Themistocles Rodis

A former professor of mine died last week. Here’s his obituary from the Cleveland Plain Dealer. He was my European History prof when I was a freshman. As a freshman in the music school my interest in the subject was, shall we say, not exactly obsessive. Nevertheless, he hung in there and tried his best to highlight things that might grab my attention.

Later on I became good friends with his son Costa, a fellow student, who was in classes with the pseudonymous Anthony Cartouche. Later still, I helped him in his migration to the east coast and became friends with his cousin Monica. So despite being a “C” student with scant interest I became close to the family. Go figure.

Last summer I ran into him again. Costa’s daughter was graduating high school, and he had a big party up in Glen Rock and he invited me. When he told me his dad was there I almost fell over. “He must be 90 years old!” I said, and Costa replied “yup.”

I’ll tell you what, though, it was the most inspiring conversation I’ve had in the last few years. He remembered me right away and seemed really glad to see me. And he was as sharp — make that sharper — than 99% of the people I run into who are in the so-called “prime of their life.” He was still reading and learning constantly — a very new book came up, just published, and I mentioned I was halfway through it. He’d already finished it!

We had a great talk about politics and family, and it’s a memory I’ll treasure always as well as a role model for how to be when I grow up.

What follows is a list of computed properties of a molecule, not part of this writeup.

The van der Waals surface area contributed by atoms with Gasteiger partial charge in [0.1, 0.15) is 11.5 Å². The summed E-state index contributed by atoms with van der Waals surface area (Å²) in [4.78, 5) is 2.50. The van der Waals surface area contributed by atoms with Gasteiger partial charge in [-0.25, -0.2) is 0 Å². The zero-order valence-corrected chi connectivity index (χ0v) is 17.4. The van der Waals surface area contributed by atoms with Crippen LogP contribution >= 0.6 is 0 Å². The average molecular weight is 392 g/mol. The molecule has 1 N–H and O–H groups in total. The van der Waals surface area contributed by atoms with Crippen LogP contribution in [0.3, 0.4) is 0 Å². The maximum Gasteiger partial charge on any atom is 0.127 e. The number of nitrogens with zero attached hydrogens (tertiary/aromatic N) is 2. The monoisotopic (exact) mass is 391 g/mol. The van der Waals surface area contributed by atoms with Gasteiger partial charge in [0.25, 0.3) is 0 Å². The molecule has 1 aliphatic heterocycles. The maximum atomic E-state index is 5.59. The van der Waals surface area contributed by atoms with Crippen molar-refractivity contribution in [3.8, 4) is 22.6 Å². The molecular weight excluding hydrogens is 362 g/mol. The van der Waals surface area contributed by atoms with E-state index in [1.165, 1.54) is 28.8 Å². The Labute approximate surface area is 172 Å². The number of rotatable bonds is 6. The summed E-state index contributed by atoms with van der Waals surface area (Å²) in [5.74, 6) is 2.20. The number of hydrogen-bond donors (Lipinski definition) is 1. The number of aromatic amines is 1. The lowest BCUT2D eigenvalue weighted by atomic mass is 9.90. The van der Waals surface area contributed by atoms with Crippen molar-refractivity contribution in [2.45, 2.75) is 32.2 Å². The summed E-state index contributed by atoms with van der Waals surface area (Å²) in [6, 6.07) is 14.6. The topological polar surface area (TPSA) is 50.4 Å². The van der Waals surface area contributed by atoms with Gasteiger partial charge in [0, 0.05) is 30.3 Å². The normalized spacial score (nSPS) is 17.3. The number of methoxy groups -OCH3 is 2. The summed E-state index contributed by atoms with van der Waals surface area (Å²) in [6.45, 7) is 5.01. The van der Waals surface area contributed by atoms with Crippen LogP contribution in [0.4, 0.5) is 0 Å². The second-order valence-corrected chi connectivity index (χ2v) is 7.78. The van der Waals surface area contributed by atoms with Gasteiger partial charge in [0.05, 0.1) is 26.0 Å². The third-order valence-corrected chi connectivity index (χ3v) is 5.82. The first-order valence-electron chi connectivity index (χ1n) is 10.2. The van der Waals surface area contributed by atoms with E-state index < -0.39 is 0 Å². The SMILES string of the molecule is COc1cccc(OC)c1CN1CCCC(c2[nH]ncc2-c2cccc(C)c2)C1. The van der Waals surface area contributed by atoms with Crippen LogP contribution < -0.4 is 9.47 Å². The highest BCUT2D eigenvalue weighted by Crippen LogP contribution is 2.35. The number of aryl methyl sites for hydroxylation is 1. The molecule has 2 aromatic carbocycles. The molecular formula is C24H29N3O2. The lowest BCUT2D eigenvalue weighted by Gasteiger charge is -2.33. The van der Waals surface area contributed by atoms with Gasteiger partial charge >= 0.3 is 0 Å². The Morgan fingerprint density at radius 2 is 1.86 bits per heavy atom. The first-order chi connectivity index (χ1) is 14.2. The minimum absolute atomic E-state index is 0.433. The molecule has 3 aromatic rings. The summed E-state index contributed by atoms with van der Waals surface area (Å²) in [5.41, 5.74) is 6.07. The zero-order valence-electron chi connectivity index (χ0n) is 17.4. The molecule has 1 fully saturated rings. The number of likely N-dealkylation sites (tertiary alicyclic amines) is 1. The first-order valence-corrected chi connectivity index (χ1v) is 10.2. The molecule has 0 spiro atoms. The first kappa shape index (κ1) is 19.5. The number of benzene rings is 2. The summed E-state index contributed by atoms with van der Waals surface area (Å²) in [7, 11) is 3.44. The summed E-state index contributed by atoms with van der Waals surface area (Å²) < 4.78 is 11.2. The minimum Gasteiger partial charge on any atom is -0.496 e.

6 thoughts on “Themistocles Rodis”

  1. Sorry about the loss of Mr Rodis, someone who sounds like he was a lovely man as well as a mentor to you. Sympathies to Costa and the rest the Rodis family.

  2. I too had the pleasure of engaging Dr. Rodis in conversation in recent years, and finding him to be as gracious a host and as mentally acute at age 85 or so as he was when I first met him more than 30 years ago.

    You hear people say “he’s a gentleman and a scholar” from time to time, but no one better exemplified those two qualities than Dr. Rodis did. He extended me many kindnesses over the past 33 years, more than I could ever have hoped to repay. He was a great man, and his death reminds me to keep in better touch with Costa and with the rest of his family.

  3. My wife too sends her condolences. We’d see him at the Greek Fest here in Tremont almost every year. One year he ate with us. Upon hearing of his death she related this humorous tid bit.
    She once fell asleep during one of his lectures. When she woke up she noticed that the other few people who were in the class that day were sleeping and he was gone.

  4. Dr. Rodis was my advisor and mentor at B-W from 1965 to 1969. I doubt that I would have become a professional historian were it not for “Them’s” obvious love for ancient history, which was infectious. I sent him Christmas cards every year, but had not realized that he had died until the B-W list of donors arrived today with an asterisk next to his name. If I can inspire my own students just 50% as well as “Them” did, I would account my life a success. He will be missed.

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